Movies to Watch on Thanksgiving

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Though this year might not be like prior years for many of us, that doesn’t mean you have to abandon the holiday spirit. Besides the turkey and the gravy, the mashed potatoes and yam, or whatever your family serves with a side of tryptophan and football drowsiness, what better way to celebrate the season than with a movie marathon of the best movies to watch on Thanksgiving.

For this list, I picked movies that either A) deal directly with the holiday in question, B) deal with family dynamics or C) deal with stuffing yourself with, uh, stuffing.

So, without further adieu, here are the best movies to watch on Turkey Day.

Addams Family Values

Not only does the sequel to the Barry Sonnefeld original capture everything that was special about the first film, but it also features perhaps one of the funniest scenes about Thanksgiving ever put to celluloid, when Pugsly and Wednesday take over their camp’s traditional Thanksgiving play and give a more…historically honest version.

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Knives Out

 Since this is a holiday that is at its modern core about family and is often the butt of many jokes about politics and family mixing, what better way to celebrate such a day than with a movie that genuinely delves into the most frightening parts of both of those things.

The Rian Johnson film is a send-up to classic Agatha Christie noirs but with a modern-day political spin that is quite pleasing.

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The Royal Tenenbaums

Speaking of family dysfunction, what better way to replace your own familial dysfunctions than with the pastel world of Wes Anderson’s “The Royal Tenenbaums.”

Filled with great songs, brilliant character acting, and a world that feels at times like some timeless world, and a book with oddball characters you were forced to read in grade school but ultimately ended up loving. It’s a touching, hilarious film about family dysfunction.

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Planes, Trains, and Automobiles

Perhaps the only movie I could think of that is inexplicably about Thanksgiving, as Steve Martin’s character, a businessman, has to make it home to Chicago in time for Thanksgiving only to repeatedly run into the late great John Candy.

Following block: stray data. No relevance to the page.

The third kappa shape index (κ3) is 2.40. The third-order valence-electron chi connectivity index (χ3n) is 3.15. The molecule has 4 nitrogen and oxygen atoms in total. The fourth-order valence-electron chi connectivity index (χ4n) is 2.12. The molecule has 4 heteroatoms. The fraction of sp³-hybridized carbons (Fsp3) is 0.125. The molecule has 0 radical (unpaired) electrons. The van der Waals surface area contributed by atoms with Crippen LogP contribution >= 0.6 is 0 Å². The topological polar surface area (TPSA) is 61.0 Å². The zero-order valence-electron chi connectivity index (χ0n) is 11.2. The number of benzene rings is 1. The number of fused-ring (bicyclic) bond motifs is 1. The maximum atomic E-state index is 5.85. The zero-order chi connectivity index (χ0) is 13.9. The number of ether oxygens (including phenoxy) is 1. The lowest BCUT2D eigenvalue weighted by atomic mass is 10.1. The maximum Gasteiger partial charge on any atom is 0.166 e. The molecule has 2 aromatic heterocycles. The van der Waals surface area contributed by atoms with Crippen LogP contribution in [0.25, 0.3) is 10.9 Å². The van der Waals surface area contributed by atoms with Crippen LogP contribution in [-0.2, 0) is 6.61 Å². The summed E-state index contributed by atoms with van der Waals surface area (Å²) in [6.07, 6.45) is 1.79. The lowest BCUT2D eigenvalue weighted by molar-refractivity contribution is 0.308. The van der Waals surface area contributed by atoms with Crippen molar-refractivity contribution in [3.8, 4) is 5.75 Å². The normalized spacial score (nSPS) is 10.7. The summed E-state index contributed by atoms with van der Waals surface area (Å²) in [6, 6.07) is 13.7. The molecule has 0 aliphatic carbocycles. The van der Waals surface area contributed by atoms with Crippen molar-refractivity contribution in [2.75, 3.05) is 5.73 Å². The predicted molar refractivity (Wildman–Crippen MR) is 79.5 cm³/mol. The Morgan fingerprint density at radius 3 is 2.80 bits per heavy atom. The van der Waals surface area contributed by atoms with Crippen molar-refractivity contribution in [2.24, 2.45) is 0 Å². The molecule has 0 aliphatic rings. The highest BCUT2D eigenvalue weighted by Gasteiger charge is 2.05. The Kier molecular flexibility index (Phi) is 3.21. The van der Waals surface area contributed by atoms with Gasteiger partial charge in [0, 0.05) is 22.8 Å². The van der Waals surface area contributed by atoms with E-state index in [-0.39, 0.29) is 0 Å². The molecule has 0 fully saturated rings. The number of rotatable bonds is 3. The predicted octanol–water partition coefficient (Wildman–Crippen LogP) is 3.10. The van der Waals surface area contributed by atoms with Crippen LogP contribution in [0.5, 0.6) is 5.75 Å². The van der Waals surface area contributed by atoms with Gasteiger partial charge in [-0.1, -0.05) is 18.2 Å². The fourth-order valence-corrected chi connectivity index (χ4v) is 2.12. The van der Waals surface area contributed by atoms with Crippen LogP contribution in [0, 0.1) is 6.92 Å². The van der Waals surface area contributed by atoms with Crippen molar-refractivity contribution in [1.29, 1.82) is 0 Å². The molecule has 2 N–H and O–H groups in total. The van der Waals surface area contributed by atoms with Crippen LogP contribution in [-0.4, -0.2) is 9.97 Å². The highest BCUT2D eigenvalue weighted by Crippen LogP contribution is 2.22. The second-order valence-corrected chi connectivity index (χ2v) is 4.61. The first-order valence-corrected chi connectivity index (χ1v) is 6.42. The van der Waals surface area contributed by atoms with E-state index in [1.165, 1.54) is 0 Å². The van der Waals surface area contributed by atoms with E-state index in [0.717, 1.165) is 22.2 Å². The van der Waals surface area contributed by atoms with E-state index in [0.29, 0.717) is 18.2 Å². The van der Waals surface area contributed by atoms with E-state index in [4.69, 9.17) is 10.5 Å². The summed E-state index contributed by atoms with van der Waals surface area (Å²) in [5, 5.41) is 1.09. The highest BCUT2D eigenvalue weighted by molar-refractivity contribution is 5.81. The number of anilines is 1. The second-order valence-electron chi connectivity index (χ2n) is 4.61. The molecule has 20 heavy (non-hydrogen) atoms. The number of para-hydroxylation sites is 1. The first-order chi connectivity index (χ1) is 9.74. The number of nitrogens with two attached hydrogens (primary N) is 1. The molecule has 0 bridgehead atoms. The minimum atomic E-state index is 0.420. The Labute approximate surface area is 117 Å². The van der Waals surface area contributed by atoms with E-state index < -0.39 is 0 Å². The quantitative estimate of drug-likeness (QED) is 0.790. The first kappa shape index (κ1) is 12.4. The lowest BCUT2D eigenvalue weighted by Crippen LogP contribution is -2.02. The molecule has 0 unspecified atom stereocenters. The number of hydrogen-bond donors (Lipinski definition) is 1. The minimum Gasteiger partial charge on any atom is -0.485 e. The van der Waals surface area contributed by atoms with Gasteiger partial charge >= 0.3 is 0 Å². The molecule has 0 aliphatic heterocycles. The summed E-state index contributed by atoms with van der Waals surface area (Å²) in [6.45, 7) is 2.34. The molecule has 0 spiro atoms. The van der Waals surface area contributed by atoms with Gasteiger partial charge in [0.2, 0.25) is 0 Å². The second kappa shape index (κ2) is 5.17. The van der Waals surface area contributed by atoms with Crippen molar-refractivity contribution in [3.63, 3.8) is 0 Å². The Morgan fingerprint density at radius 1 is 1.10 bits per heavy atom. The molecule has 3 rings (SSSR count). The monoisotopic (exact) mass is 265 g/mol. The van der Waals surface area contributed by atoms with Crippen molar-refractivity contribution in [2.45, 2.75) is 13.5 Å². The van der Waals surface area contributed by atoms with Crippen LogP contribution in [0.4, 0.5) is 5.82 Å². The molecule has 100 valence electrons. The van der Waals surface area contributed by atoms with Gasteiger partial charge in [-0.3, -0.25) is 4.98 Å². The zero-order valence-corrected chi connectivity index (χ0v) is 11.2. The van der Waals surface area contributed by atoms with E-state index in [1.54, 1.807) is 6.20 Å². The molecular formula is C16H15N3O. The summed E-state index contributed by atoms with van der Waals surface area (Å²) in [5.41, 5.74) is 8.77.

I’ll save the incredibly heartbreaking end of the film, but it is perhaps one of the funniest and sweetest movies made by famed 80s teen comedy connoisseur John Hughes.

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Little Miss Sunshine

One of the most painfully annoying parts of the holidays, in general, is the travel, especially with a carload of family members, many of whom can barely share a house together without wanting to pull each other’s hair out.

Little Miss Sunshine is a movie about not only the exhaustive, claustrophobic nature of family but also the reasons why, ultimately, we keep putting up with them in the first place. I’m not one for mushy gushy family stuff but this movie certainly explores it in a realistic, honest way.

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My Dinner With Andre

So, yeah. Honestly, this movie might be too heady or surreal for Thanksgiving with the family but it’s certainly about eating. Well, a little bit of it is about eating.

But mostly it’s about two people having a long, winding conversation about the world. I feel like, especially this year, this movie is appropriate.

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Clue

What better way to celebrate Thanksgiving, especially this year, than with a mystery dinner get-together!

Just kidding, don’t do that. Much like in the movie, it’s a bad idea. But you definitely should watch Clue which is a whodunnit send up based on the board game. Which, I know, sounds like a bad idea, especially if you’ve watched Peter Berg’s “Battleship” but Clue features a brilliant cast including Mel Brooks alum Madeline Khan, Christopher Lloyd of “Back to the Future,” Tim Curry from every movie from your childhood, and longtime Christopher Guest collaborator Michael McKean.

It’s funny, it’s spooky, it’s a good way to spend a Thanksgiving alone and remind yourself that inviting people over is a bad idea right now.

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The Darjeeling Limited

As already mentioned, one of the hardest parts and best parts about this time of year is being forced and having the opportunity to be around your family. Obviously, this year is different, but that doesn’t mean exploring what family means and why you should probably give your family members a bit of a break sometimes, is definitely worth doing, family or no family this year.

Wes Anderson’s second film on this list (man, he must really have some family problems) explores that through the lens of three brothers on a train ride through India. It’s sweet, it’s funny, it’s a Wes Anderson movie so be prepared for DIY-filmmaking.

(Source: Movieclips Classic Trailers/YouTube)

The Straight Story

Finally, what better way to end this list than with perhaps the greatest story since Homer’s epic about going home. Directed by David Lynch, director of “Elephant Man,” “Eraserhead,” “Blue Velvet” and a handful of other weird, surreal movies that aren’t exactly family-friendly.

“The Straight Story” is basically what it would be like if Lynch got to direct a Disney movie about family because, well, that’s exactly what it is. Telling the true story of widowed farmer Alvin Straight, who drove his lawnmower through Iowa and Wisconsin to go home to visit his brother who had suffered a stroke.

Perhaps it is one of the best movies written about weird familial bonds and the strength of them, despite everything that might get in the way.

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Richard Foltz
Associate Editor

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